In life, there is nothing certain but death and taxes – and even on death there is still Inheritance Tax to pay

Articles 13.01.2016 Author: Robert Maas

Inheritance Tax (IHT) is actually a form of estate tax, not a tax in inheritances. It is payable on death and on some lifetime gifts.

Liability for IHT is based on domicile, not residence. The estate of a person who is resident in the UK but not domiciled here (or treated as domiciled here) is outside the scope of IHT except in relation to UK assets.

IHT is payable on the worldwide assets of a person who is UK domiciled (or treated as UK domiciled) at the time of his death and also on the UK assets of anyone who is domiciled elsewhere. It is at a flat rate of 40% of the excess of the value of the assets over £325,000. If a person leaves an interest in his main residence to his children or other descendants, an additional £175,000 is exempt (but only up to the value of his interest in the residence). In the case of a married couple (or civil partners), if the £325,000 and £175,000 allowances are not fully utilised on the death of the first to die, the balance can be used on that of the survivor.

There is no IHT on transfers between spouses or civil partners (including by way of legacy on death) unless the donor is non-UK domiciled, in which case the relief for the gift is restricted to £325,000. There are a number of reliefs. In particular there is a 100% relief (i.e. effectively an exemption) for shares in unquoted trading companies and agricultural land and woodlands. There are also a number of smaller exemptions.

IHT is not payable on lifetime gifts to an individual provided that the donor survives for seven years after making the gift. If he dies within that period, the gift is treated as being within his estate on his death, with some relief if he survives for more than three years and the gift is not fully covered by the £325,000 nil rate band. This exemption applies even if the donee is not UK domiciled or resident.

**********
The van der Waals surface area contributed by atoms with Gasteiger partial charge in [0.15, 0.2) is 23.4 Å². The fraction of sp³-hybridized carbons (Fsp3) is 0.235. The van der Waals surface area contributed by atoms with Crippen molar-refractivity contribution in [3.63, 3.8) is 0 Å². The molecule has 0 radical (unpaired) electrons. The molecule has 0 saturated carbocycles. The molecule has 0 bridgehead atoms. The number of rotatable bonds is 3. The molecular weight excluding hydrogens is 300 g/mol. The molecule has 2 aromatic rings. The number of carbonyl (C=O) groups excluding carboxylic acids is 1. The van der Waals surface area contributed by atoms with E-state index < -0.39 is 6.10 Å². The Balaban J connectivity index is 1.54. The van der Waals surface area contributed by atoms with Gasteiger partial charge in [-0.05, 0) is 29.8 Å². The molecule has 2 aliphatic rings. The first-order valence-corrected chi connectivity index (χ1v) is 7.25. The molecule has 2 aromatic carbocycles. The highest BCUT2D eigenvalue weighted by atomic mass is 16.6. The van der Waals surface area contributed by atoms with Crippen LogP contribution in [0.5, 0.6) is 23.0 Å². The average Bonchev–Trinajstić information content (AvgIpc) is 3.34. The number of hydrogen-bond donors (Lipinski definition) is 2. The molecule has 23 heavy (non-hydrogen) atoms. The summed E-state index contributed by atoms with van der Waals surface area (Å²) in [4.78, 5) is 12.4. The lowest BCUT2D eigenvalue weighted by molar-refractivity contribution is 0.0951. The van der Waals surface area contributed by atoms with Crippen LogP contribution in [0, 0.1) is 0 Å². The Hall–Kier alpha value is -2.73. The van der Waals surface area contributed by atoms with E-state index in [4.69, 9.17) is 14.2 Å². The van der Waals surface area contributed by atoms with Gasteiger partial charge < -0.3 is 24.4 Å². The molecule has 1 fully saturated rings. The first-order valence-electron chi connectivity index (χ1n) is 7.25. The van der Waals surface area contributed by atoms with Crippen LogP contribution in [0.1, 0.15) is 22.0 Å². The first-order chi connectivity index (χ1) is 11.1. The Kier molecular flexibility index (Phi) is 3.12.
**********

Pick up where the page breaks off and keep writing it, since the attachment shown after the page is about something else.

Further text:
Other lifetime gifts, such as gifts to a company or to a settlement (including on the creation of a settlement) attract IHT at a rate of 20% of the excess over £325,000, with the tax being increased to 40% if the donor dies within the seven-year period.

A person who is not UK domiciled is nevertheless treated as being UK domiciled for IHT if either –

a) he has been UK resident at any time in 17 out of the previous 20 years (15 out of the previous 20 from 6 April 2017),

b) he ceased to be UK resident in one of the three previous years, or

c) from 6 April 2017, he was born in the UK, has a UK domicile of origin and is UK resident.

IHT is also payable by a trust created by a UK domiciled settlor (and in some cases by one treated as UK domiciled). The tax is on the assets in the trust at each ten-year anniversary of its creation. It is calculated under a complex formula and is a maximum of 6% of the value of the assets at that anniversary. IHT is also payable where assets leave a trust at the 6% rate pro-rated for the time the assets are in the trust since the last 10-year anniversary.

Some trusts in which a beneficiary has a life interest (or other interest in possession) are taxed differently, with the trust assets being treated as owned by the life tenant.

Further information

If you would like to discuss IHT further, or any other tax planning opportunities, please get in touch.

About the Author

Robert Maas

Tax Consultant +44 (0)20 7309 3800